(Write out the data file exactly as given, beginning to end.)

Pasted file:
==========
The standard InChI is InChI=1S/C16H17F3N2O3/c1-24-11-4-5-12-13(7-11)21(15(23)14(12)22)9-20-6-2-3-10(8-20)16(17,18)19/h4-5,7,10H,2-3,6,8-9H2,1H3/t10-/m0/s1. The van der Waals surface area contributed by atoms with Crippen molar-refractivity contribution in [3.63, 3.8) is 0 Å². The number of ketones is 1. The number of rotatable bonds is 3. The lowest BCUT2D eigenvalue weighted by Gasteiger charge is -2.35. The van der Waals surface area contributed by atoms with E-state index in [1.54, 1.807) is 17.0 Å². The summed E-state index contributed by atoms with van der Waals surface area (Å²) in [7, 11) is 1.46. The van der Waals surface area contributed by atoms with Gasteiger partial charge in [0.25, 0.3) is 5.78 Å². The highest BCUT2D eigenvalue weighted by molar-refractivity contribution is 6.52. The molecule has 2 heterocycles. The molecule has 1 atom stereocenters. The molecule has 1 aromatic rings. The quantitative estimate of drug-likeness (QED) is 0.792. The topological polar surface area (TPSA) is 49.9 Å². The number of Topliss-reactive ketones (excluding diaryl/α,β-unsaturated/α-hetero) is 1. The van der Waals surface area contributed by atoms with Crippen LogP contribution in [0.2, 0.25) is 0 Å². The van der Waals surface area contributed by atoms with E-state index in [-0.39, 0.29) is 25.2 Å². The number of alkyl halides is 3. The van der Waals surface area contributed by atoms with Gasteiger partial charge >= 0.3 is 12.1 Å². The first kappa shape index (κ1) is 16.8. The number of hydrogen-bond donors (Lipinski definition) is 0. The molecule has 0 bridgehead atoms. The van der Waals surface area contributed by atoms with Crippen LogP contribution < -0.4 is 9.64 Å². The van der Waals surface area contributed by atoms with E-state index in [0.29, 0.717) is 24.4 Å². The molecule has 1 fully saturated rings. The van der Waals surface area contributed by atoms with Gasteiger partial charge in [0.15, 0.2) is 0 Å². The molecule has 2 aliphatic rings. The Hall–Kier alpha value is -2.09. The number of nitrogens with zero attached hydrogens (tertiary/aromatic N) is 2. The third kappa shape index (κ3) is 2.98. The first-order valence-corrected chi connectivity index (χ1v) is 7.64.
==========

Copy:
The standard InChI is InChI=1S/C16H17F3N2O3/c1-24-11-4-5-12-13(7-11)21(15(23)14(12)22)9-20-6-2-3-10(8-20)16(17,18)19/h4-5,7,10H,2-3,6,8-9H2,1H3/t10-/m0/s1. The van der Waals surface area contributed by atoms with Crippen molar-refractivity contribution in [3.63, 3.8) is 0 Å². The number of ketones is 1. The number of rotatable bonds is 3. The lowest BCUT2D eigenvalue weighted by Gasteiger charge is -2.35. The van der Waals surface area contributed by atoms with E-state index in [1.54, 1.807) is 17.0 Å². The summed E-state index contributed by atoms with van der Waals surface area (Å²) in [7, 11) is 1.46. The van der Waals surface area contributed by atoms with Gasteiger partial charge in [0.25, 0.3) is 5.78 Å². The highest BCUT2D eigenvalue weighted by molar-refractivity contribution is 6.52. The molecule has 2 heterocycles. The molecule has 1 atom stereocenters. The molecule has 1 aromatic rings. The quantitative estimate of drug-likeness (QED) is 0.792. The topological polar surface area (TPSA) is 49.9 Å². The number of Topliss-reactive ketones (excluding diaryl/α,β-unsaturated/α-hetero) is 1. The van der Waals surface area contributed by atoms with Crippen LogP contribution in [0.2, 0.25) is 0 Å². The van der Waals surface area contributed by atoms with E-state index in [-0.39, 0.29) is 25.2 Å². The number of alkyl halides is 3. The van der Waals surface area contributed by atoms with Gasteiger partial charge >= 0.3 is 12.1 Å². The first kappa shape index (κ1) is 16.8. The number of hydrogen-bond donors (Lipinski definition) is 0. The molecule has 0 bridgehead atoms. The van der Waals surface area contributed by atoms with Crippen LogP contribution < -0.4 is 9.64 Å². The van der Waals surface area contributed by atoms with E-state index in [0.29, 0.717) is 24.4 Å². The molecule has 1 fully saturated rings. The van der Waals surface area contributed by atoms with Gasteiger partial charge in [0.15, 0.2) is 0 Å². The molecule has 2 aliphatic rings. The Hall–Kier alpha value is -2.09. The number of nitrogens with zero attached hydrogens (tertiary/aromatic N) is 2. The third kappa shape index (κ3) is 2.98. The first-order valence-corrected chi connectivity index (χ1v) is 7.64.